FCPA expert transitions to private practice

By Lori Atherton
U-M Law

It’s been a year since Kara Brockmeyer retired from the Securities and Exchange Commission (SEC) after spending 17 years with the organization. She transitioned to the other side of the table, and is now a litigation partner in the Washington, D.C., office of Debevoise & Plimpton. A member of the white collar and regulatory defense and strategic crisis response and solutions groups, she represents companies and individuals in government investigations and handles internal investigations for companies in which their board of directors or management has identified issues that need to be reviewed.

“Not surprisingly, given my background and expertise, the majority of what I’m doing focuses on the Foreign Corrupt Practices Act (FCPA) and allegations of foreign bribery or corruption,” said Brockmeyer, who spent her last five and a half years with the SEC as head of its FCPA enforcement unit. “This can mean representing a U.S. company that’s doing business abroad and has run into problems or has questions, or representing a foreign company that issues stocks in the United States and is subject to U.S. laws. I also do a lot of advising for both domestic and international clients on how to stay out of trouble.”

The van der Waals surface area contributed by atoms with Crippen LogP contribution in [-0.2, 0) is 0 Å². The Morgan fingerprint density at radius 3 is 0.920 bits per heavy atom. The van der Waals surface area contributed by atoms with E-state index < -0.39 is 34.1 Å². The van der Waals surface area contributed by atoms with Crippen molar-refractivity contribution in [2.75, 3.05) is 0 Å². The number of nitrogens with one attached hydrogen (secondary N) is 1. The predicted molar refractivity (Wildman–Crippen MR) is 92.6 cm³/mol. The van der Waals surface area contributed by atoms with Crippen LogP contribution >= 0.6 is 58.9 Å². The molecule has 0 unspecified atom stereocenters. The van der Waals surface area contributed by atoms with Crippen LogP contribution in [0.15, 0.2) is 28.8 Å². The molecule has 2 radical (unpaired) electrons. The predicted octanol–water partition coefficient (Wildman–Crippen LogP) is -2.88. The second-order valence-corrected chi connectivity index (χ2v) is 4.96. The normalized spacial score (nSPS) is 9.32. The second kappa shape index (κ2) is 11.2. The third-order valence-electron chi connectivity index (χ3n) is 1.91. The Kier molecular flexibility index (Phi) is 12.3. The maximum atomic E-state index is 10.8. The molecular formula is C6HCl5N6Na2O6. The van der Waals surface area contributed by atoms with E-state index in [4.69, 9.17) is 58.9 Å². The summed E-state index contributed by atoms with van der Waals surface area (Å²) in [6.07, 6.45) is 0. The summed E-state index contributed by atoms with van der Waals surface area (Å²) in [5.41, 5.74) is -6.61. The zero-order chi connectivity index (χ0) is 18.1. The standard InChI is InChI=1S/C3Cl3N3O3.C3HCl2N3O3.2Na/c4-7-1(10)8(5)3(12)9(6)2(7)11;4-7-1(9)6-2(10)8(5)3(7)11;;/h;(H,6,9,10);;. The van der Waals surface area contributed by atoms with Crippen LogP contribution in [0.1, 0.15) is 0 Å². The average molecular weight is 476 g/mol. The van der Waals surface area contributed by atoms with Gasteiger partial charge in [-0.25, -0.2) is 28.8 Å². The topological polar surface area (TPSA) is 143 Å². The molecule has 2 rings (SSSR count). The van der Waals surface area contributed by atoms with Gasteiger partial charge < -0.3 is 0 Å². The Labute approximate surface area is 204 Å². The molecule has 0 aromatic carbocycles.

Brockmeyer joined the SEC as a staff attorney in 2000 after working in private practice in Chicago, where she focused on securities law and complex commercial litigation. She worked her way up the ranks at the SEC, becoming a supervisor, assistant director, and eventually chief of the FCPA unit. During her tenure, she conducted major investigations in all areas of SEC enforcement, including financial reporting, broker-dealer and investment advisor violations, insider trading, and Ponzi schemes. Given the nearly two decades she spent at the SEC, it’s clear that Brockmeyer thrived there.